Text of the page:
Managing people is tough. It’s hard to make sure that all the stuff that is supposed to be happening is actually happening, particularly when you’re an entrepreneur running a small outfit. It can feel like you’re the only one keeping all the plates spinning – always checking in with employees on expectations, modifying rules, consequences, HR stuff, hiring, firing, and training. The list goes on.
When things go wrong, it’s an easy to blame people and wonder what the hell is wrong with them. Why don’t they do what they are supposed to be doing? However, after all my years of managing people, I believe that people don’t fail, for the most part. Systems, community, culture, or relationships fail.
Generally people generally want to be doing the right thing, but issues get in the way. Employees generally want to be on the winning side of a game. They want their customers and co-workers to be happy. So, given the choice, they will do what is appropriate to make that happen. When this isn’t happening, it generally means one of three things is present:
- They are not feeling supported on a personal level and are disengaged
- There wasn’t a robust enough system in place to support people in doing the right thing
- They didn’t have something they needed to do the job, such as training, skill, or equipment
For many small employers, there is hardly enough time to help each employee be personally engaged, much less perfecting systems, and doing enough training. Reading a list like that may feel profoundly unhelpful, because how are we supposed to do all those thing perfectly when we’re already working our hardest and trying our best.
The trap that many entrepreneurs find themselves in is buying into the idea that our businesses are essentially fancy machines. The trap goes something like this; if I just get all of the moving pieces of my business just right, then it will just continue as it should without my constant fixing and adjusting. If this isn’t happening, I’ve done something wrong and I must keep fixing.
In that mindset of the machine, when we read a list of what may be getting in the way of team performance, we internalize it into something we must do personally. It’s our job to design and fix the machine.
There’s another way of looking at this problem, through the lens of the Bonfire metaphor for business.
The machine approach is simultaneously too simple and too difficult to produce high-functioning, dynamic teams that can handle the natural variations in our businesses.
The Bonfire Approach
The truth is that our businesses are constantly shifting and changing in response to the environment. Employees and customers are human beings, not cogs. They never will be. The idea of the machine, as applied to real life, is a recipe for overwork and frustration for everyone.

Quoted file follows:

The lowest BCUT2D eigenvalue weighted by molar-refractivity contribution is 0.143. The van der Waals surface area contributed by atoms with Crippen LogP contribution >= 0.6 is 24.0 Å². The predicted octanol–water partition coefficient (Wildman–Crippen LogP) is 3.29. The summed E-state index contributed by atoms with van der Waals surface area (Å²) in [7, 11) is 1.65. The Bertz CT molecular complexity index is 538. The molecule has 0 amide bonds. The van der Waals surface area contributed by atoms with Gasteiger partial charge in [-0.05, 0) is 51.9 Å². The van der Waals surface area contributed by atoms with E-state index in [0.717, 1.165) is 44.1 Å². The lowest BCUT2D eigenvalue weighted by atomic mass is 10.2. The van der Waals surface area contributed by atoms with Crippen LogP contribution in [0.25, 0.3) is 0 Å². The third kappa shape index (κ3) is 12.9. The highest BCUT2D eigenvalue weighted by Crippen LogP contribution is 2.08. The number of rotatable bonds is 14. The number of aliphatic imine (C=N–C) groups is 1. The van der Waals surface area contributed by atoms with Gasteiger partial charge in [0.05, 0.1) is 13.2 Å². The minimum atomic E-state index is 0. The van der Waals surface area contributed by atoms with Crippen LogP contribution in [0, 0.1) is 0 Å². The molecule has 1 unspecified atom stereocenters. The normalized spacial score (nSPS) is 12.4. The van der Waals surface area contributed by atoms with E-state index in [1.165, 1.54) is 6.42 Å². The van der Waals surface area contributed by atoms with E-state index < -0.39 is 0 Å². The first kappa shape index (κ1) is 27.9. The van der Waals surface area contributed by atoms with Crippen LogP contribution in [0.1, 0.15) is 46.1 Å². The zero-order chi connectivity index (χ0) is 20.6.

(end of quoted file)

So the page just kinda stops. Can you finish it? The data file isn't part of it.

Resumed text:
The Bonfire metaphor for business suggests that a business is like a bonfire, where people gather around a central idea, participating in different ways, at different levels of engagement, and people are all in equal relationship with one another. There’s no one in the center of the fire, trying to make it right, like the in the machine. That would be crazy, since fires kill people. So, everyone is on the edge, participating in a community with variation in individual contribution. At the Bonfire, people each have different points of view, with independent relationships to each other, and a lot of natural variability in how people can organize themselves.
The Bonfire metaphor is another way of describing well-functioning community. When you have a team of people who are committed to each other, to you, and the mission of the organization through a strong sense of community, you have access to all the intelligence and skill of the group. Each person is welcomed and encouraged to step up and do their best; not because of their compensation package, but because their own sense of self is woven into the greater whole. Community creates the dynamic, intelligent management systems that can guide organizations through complex and shifting dynamics.
A strong sense of community is the most important element in maintaining stability in our complex businesses. If your employees individually have the sense that this is my place, then they will feel it is my job to make sure that it’s OK. Employees will use their own intelligence, creativity, passion, and curiosity to maintain and even grow their place to help it flourish. On the other hand, they won’t bring their best selves if they do not feel that they belong or what they belong to is not a place they cherish.
What does sense of community mean? Here’s some guiding questions.
Do they feel:
- That they belong and are important?
- Safe to share who they are and some of their internal world with co-workers and customers?
- That this place, wherever or whatever it is, is a part of them and them a part of it?
- That they can participate in affecting change and development?
- Challenged to perform at their best?